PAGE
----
The prompt was given at a writing class I attended at the community college. My favorite line came immediately to mind but I knew I couldn't write it. It was dumb. I thought some more, surely there was another line to choose...Nope, no other line came to mind so I wrote my essay.
As luck, or rather, misfortune would have it, I was the last to share. Everyone else in the class chose profound quotes from classic movies. Their quotes had deep philosophical meaning, profound and influential. The lines were serious--with political or moral significance.
Mine was from a chick flick with little depth.
As each person shared, I wondered how to share my line without appearing goofy. Then I began wondering how to get out of sharing at all. I could say I drew a blank, except others had seen me writing feverishly during the exercise.
It was my turn.
I decided to own my favorite line and be proud. Who cares what anyone else thinks? And so I read:
"My favorite line from a movie is: “Everyone is Tad Hamilton to someone.”
A few of my classmates chuckled. I continued: "As my kids began dating and thinking about finding the one, we discovered the movie Win a date with Tad Hamilton. In a light and breezy way, the assumption that only the most beautiful person wins the guy or girl is unequivocally blasted to rubble.
Our hero, Pete, is in love with the unassuming Rosalee who enters a contest and wins a date with a movie star, Tad Hamilton. As a romance ensues, Pete tries desperately to win her heart, but the virile Tad has only to wink and cause hearts to melt like butter on a sweet roll.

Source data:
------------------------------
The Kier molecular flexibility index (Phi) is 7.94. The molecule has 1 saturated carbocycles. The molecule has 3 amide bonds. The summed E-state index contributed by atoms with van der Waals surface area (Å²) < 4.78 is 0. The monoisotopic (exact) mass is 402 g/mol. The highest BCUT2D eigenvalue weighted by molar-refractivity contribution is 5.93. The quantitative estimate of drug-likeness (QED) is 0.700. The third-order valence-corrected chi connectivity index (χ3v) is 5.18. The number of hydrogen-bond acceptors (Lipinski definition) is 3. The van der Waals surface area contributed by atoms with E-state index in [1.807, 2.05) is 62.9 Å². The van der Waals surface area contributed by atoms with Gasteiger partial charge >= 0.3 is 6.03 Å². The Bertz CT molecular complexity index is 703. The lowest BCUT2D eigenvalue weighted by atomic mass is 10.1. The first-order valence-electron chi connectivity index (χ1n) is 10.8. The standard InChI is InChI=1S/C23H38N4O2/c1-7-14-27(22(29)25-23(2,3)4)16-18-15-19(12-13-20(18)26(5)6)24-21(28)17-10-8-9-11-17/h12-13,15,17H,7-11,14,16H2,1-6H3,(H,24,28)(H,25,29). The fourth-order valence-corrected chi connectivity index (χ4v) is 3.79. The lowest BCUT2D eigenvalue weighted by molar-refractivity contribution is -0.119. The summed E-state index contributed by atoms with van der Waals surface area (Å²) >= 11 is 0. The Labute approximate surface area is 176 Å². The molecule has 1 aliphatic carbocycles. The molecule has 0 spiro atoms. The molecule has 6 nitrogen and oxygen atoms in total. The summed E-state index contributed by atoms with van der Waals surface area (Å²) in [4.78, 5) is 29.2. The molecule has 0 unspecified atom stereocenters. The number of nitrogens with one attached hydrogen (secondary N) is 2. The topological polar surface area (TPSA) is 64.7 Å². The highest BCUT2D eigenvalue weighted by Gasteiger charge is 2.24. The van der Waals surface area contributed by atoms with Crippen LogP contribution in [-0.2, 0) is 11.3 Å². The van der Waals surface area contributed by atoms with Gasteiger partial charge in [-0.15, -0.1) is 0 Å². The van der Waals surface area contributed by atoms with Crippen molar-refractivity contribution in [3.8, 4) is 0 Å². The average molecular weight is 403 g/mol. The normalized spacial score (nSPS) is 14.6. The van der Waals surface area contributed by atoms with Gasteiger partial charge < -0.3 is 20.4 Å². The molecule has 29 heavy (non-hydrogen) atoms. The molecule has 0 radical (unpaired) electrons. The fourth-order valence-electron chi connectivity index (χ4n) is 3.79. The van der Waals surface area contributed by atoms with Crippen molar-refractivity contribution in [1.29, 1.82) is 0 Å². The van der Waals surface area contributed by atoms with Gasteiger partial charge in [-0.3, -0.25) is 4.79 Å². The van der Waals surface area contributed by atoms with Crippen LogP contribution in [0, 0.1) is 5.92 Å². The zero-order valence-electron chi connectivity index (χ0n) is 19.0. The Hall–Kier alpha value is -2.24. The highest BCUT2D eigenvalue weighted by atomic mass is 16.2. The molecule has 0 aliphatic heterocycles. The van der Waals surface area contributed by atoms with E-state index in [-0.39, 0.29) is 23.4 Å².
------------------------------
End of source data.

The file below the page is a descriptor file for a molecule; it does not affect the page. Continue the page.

When Rosalee seemingly chooses Tad forever, Pete seeks the advise of a barmaid who has always flirted with Pete, pining for his heart. Hearing his plight and knowing without a doubt that Pete loves Rosalee, she confesses that Pete is her Tad Hamilton. Pete is surprised and humbled.
Then she says the line: “Pete, everyone is Tad Hamilton to someone”. Her words give him courage and he runs to Rosalee and declares his love but she rejects him and runs off with the movie star. All hope seems lost, but as with all good stories, in the end, Rosalee realizes that the real Tad Hamilton is all buff and fluff. She's loved Pete all along.
The movie ends with a sappy dance in the rain, and the confirmation that sometimes the good guy does win the girl."
When I finished reading, I sensed understanding in my classmates. It's a universal angst, after all, that feeling that we're not pretty enough, not good enough and then, hopefully, the realization that we are loved, we are enough and we are who we're meant to be...that we're all Tad Hamilton to someone.